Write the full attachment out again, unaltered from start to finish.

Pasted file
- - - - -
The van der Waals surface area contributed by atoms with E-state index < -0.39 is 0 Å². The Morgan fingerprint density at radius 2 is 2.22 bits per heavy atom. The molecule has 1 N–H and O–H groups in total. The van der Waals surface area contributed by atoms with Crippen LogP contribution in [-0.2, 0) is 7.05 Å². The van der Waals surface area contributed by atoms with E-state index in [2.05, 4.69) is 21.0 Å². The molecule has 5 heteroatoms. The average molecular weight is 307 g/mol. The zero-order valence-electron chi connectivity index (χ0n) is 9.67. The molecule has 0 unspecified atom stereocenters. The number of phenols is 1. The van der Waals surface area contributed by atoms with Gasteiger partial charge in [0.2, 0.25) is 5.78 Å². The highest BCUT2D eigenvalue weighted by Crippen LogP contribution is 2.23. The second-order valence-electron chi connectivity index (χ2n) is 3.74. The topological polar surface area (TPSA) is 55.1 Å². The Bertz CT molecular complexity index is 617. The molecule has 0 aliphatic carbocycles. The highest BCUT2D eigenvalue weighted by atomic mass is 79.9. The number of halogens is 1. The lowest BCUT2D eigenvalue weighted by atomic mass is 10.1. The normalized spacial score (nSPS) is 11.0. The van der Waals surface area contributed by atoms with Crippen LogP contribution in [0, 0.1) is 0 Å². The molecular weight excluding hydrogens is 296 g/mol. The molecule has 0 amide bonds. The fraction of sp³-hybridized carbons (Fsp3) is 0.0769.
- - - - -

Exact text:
The van der Waals surface area contributed by atoms with E-state index < -0.39 is 0 Å². The Morgan fingerprint density at radius 2 is 2.22 bits per heavy atom. The molecule has 1 N–H and O–H groups in total. The van der Waals surface area contributed by atoms with Crippen LogP contribution in [-0.2, 0) is 7.05 Å². The van der Waals surface area contributed by atoms with E-state index in [2.05, 4.69) is 21.0 Å². The molecule has 5 heteroatoms. The average molecular weight is 307 g/mol. The zero-order valence-electron chi connectivity index (χ0n) is 9.67. The molecule has 0 unspecified atom stereocenters. The number of phenols is 1. The van der Waals surface area contributed by atoms with Gasteiger partial charge in [0.2, 0.25) is 5.78 Å². The highest BCUT2D eigenvalue weighted by Crippen LogP contribution is 2.23. The second-order valence-electron chi connectivity index (χ2n) is 3.74. The topological polar surface area (TPSA) is 55.1 Å². The Bertz CT molecular complexity index is 617. The molecule has 0 aliphatic carbocycles. The highest BCUT2D eigenvalue weighted by atomic mass is 79.9. The number of halogens is 1. The lowest BCUT2D eigenvalue weighted by atomic mass is 10.1. The normalized spacial score (nSPS) is 11.0. The van der Waals surface area contributed by atoms with Crippen LogP contribution in [0, 0.1) is 0 Å². The molecular weight excluding hydrogens is 296 g/mol. The molecule has 0 amide bonds. The fraction of sp³-hybridized carbons (Fsp3) is 0.0769.